If you missed Day One of Brett Kavanaugh's Supreme Court hearing, just try to imagine a mud-wrestling contest attended by banshees howling at the referee.
Between senators interrupting the all-wise-and-patient Judiciary Committee Chairman Chuck Grassley, R-Iowa, and shrieking protesters, the proceedings were too low-brow to resort to the usual circus metaphor. It was a performance, all right, but it was embarrassing to watch.
The falderol was allegedly about a document dump from the Kavanaugh team that arrived in Democratic members' offices Monday night, too late for staffers to read and analyze everything. These were the last of nearly a half-million pages provided to the Senate -- or more than the total for the past five nominees combined, according to Ed Whelan, president of the conservative Ethics and Public Policy Center.
Tuesday morning began with Grassley attempting to begin the hearing, and Sen. Kamala Harris, D-Calif., attempting to immediately adjourn. Next came Sen. Amy Klobuchar, D-Minn., followed by Sen. Richard Blumenthal, D-Conn., etc., etc.
This choreographed effort to obstruct the proceedings continued most of the morning. Republicans could barely speak without a Democrat barging through the gossamer veil of mutual respect, while the audience, including an organized cabal of shriekers, seemed to think this was a multimedia carnival in which participation is welcome. All that was missing was the canned laughter.
Throughout, Kavanaugh sat solemnly stoic, looking very much the law student who keeps his eyes on the professor's face to avoid staring at the mustard stain on his tie. Every now and then, he appeared to jot down a note, though given the debate taking place, he might have been sketching scarecrows.
So what about those 42,000 pages? It is a rather large cache, you have to admit. And what about the last-minute dump? Isn't that an act of bad faith? Not necessarily.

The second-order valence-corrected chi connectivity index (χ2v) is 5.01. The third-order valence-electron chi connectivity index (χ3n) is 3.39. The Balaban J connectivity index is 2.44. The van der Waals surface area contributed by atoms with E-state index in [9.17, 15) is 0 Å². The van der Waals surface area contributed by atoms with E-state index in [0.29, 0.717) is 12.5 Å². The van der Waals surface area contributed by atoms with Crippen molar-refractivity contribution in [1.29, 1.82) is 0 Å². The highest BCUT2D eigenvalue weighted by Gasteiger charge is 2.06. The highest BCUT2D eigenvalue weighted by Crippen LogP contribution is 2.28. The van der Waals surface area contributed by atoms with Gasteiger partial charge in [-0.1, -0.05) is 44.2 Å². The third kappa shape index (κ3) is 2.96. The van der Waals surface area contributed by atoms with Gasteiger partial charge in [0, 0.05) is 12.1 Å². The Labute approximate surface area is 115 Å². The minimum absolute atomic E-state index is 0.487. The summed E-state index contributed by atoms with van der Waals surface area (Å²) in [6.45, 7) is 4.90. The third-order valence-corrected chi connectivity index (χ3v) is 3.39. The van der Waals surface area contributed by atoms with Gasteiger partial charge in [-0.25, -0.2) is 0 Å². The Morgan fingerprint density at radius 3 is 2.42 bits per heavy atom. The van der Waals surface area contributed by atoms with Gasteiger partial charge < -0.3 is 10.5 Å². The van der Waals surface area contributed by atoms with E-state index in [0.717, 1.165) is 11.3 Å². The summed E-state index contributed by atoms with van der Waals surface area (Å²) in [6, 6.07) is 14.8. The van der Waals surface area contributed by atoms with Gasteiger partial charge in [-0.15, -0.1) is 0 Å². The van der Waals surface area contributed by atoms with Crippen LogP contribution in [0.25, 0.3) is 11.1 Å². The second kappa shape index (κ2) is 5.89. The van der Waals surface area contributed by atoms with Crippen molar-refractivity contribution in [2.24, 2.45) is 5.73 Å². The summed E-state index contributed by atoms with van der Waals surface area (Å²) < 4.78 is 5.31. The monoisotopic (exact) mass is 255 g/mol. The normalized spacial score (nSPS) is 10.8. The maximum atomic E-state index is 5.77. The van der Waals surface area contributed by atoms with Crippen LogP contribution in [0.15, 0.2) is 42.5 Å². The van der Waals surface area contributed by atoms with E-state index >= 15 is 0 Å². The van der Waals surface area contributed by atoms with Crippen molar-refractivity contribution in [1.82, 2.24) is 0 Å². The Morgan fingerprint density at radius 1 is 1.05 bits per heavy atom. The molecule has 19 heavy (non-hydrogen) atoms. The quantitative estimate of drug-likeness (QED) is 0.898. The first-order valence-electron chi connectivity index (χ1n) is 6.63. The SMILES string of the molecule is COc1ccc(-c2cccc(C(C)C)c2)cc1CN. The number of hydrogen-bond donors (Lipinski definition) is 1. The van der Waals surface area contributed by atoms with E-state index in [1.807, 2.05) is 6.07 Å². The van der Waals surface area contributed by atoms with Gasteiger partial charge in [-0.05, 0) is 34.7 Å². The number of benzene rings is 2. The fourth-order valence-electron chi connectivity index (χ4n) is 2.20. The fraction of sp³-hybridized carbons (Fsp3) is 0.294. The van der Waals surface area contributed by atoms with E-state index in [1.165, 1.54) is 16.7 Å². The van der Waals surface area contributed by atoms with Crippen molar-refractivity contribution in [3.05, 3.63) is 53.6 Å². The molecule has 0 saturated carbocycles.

First, the last-minute dump is a time-honored tradition in the nation's capital and a common tactic in litigation. Lawyers will do what lawyers do. As for the whining about needing more time, really? This is Washington, folks, where Starbucks is literally on all four corners of a downtown park. Teams of fast skimmers and a case or two of Red Bull could have produced a rash of salient bullet points by breakfast -- if Democrats were really curious. Happens all the time. Indeed, Garrett Ventry, Grassley's communications adviser, tweeted Tuesday afternoon that the senator's legal documents team did review the full stack Monday. "We had 15 people working on it."
But this is a case of style over content. Tuesday's takeaway can be distilled to four points: (1) Democrats will do anything to postpone confirmation until after the midterm elections, when they hope to blue-wash the Senate; (2) at least two Democratic committee members (Harris and Cory Booker of New Jersey) are running for president and needed to show their chops; (3) the Democratic Party base needed a backrub; (4) Democrats want to be able to say, "We tried."
As for the quantity of documents, Kavanaugh suffers from his own work ethic and productivity, which has resulted in a vast paper trail that is far longer than anyone else's in Supreme Court history. Indeed, members of this Judiciary Committee know far more about Kavanaugh than they've known about any other nominee.
But Democrats remain obsessed with the documents they know they'll never get and this, too, has become a weapon in their arsenal. These 101,921 pages, which pertain to Kavanaugh's tenure as White House staff secretary to George W. Bush are protected by executive privilege because they contain candid deliberations, "the confidentiality of which is critical to any President's ability to carry out this core executive function," according to Bill Burck, former President George W. Bush's presidential records representative.
Democrats now complaining about the inappropriateness of this protection weren't always of such mind. The estimable Sen. Dianne Feinstein, D-Calif., not so long ago co-signed a letter to the Bush Library acknowledging that some documents should never be released. And Democrats had no objection when some of Elena Kagan's records weren't disclosed during her confirmation hearing. Alas, but for a few rhetorical flourishes here and there, it's all just a partisan show, ladies and gentlemen. Politicians will pontificate; screamers will scream; Grassley will maintain his reputation for fairness and integrity. And Kavanaugh will be confirmed.
Let's get on with it.